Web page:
By way of background, the “market value” of the property is around $2 million, and its “taxable value” is half that. The total tax burden in Ann Arbor, counting all the taxing jurisdictions, is about 45 mills. So a tax rate of about 45 mills on $1 million in taxable value would work out to roughly $45,000 annually.
An inspection of the city’s online property records shows that taxes haven’t been paid since 2007. And that five-year period of non-payment is consistent with McClary’s description of the property owing $255,000 in back taxes.
Forfeit, Foreclosure, Demolition, Auction
In a phone interview, Washtenaw County treasurer Catherine McClary reviewed for The Chronicle how the foreclosure process works. Key is the fact that in Washtenaw County, the treasurer is the foreclosing governmental unit (FGU). In some counties, the state of Michigan is the FGU for the county.
The property was turned over as delinquent on March 1, 2010. A year later, on March 1, 2011, the property was forfeited. The property was foreclosed in February 2012 on a court order from 22nd circuit court judge Donald Shelton. The owner had the opportunity to redeem the property through March 31, 2012, but did not. [.pdf of excerpted Public Act 123 of 1999]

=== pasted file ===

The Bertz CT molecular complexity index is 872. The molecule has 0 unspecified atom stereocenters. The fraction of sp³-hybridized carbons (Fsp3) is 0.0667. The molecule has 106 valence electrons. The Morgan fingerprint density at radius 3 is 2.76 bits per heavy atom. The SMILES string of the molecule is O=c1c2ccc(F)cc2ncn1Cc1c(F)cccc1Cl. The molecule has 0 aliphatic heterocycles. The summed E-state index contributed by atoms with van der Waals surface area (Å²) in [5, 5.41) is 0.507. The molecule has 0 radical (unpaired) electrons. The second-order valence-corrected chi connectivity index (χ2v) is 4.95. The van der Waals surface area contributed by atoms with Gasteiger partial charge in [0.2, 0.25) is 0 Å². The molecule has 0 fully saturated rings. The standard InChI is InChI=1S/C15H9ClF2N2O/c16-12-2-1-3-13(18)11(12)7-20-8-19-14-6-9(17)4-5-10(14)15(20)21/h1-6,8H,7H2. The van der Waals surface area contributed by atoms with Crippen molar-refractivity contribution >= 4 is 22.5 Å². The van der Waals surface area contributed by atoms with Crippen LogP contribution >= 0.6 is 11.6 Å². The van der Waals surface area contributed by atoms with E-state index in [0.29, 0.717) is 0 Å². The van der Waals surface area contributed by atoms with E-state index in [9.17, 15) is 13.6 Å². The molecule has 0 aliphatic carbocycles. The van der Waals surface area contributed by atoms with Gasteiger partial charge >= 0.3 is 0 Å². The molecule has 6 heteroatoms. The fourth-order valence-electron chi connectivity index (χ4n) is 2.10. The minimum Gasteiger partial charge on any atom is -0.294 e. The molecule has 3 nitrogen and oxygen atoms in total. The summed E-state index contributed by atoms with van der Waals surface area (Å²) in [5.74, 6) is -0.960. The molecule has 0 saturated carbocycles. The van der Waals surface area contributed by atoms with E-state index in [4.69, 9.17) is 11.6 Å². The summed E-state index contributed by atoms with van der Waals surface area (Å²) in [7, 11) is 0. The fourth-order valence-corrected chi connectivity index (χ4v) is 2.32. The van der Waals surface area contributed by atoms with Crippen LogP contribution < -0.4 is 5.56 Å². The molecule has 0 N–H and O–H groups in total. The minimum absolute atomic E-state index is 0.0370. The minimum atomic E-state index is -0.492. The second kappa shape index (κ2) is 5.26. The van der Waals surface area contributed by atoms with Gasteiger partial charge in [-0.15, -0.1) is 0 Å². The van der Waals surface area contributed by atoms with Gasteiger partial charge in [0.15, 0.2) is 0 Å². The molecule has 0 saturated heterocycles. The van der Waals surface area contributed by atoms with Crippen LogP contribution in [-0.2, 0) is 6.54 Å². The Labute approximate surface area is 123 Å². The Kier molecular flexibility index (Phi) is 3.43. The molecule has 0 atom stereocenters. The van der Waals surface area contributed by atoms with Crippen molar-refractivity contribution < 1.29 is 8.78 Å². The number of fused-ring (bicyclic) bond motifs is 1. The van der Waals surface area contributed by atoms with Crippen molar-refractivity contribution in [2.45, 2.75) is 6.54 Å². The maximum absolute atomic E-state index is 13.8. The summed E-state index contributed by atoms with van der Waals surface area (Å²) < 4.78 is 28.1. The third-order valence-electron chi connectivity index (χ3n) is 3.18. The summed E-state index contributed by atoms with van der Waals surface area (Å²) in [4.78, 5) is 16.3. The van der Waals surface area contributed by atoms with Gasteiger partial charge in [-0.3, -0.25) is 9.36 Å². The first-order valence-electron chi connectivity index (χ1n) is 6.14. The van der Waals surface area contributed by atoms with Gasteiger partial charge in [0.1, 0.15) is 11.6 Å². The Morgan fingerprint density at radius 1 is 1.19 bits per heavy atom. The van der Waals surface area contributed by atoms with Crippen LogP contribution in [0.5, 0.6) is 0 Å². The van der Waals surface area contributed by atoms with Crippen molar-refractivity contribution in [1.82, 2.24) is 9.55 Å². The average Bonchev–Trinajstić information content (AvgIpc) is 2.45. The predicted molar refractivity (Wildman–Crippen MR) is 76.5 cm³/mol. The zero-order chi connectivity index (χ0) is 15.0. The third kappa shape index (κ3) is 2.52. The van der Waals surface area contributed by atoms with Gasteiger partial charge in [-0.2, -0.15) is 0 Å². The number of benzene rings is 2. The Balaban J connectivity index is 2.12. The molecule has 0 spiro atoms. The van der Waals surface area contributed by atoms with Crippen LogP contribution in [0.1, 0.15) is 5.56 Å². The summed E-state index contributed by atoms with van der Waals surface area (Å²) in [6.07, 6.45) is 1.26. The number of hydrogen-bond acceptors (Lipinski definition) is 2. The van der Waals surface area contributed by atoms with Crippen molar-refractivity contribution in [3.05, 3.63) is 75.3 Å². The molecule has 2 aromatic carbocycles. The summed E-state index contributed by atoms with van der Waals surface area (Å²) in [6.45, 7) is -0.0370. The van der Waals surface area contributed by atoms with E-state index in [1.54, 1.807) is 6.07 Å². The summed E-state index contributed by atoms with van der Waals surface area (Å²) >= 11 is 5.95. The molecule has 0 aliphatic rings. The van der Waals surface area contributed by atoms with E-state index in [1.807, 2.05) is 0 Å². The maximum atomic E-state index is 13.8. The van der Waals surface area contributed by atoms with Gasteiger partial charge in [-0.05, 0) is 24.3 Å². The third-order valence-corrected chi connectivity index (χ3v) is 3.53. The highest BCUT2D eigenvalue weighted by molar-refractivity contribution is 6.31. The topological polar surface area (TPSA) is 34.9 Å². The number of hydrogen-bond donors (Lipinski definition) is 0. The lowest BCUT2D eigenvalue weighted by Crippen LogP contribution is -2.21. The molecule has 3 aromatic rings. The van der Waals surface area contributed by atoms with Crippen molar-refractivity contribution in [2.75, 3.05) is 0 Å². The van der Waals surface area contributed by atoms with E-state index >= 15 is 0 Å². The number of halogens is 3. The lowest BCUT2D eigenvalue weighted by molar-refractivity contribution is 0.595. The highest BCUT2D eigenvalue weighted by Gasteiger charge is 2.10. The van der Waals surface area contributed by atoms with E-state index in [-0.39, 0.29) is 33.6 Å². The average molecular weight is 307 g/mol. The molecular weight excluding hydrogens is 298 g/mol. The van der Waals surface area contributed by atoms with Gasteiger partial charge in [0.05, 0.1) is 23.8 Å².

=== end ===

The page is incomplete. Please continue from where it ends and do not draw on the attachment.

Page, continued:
The result of the foreclosure order is that the new owner of the property is the Washtenaw County treasurer. But the sole point of that ownership is to put the property up for public auction. The auctions must be held each year between the third Tuesday in July and the first Tuesday in November.
A property is first put up for auction at a “minimum bid” auction. The minimum bid is defined as the total amount of back taxes owed, plus the cost to bring the property to auction. For McClary, the cost of bringing the 414 N. Main St. property to auction will include the demolition costs. Of the $365,051, approximately $110,000 of that is the cost beyond the taxes – as the taxes on the property were about $255,000, she said.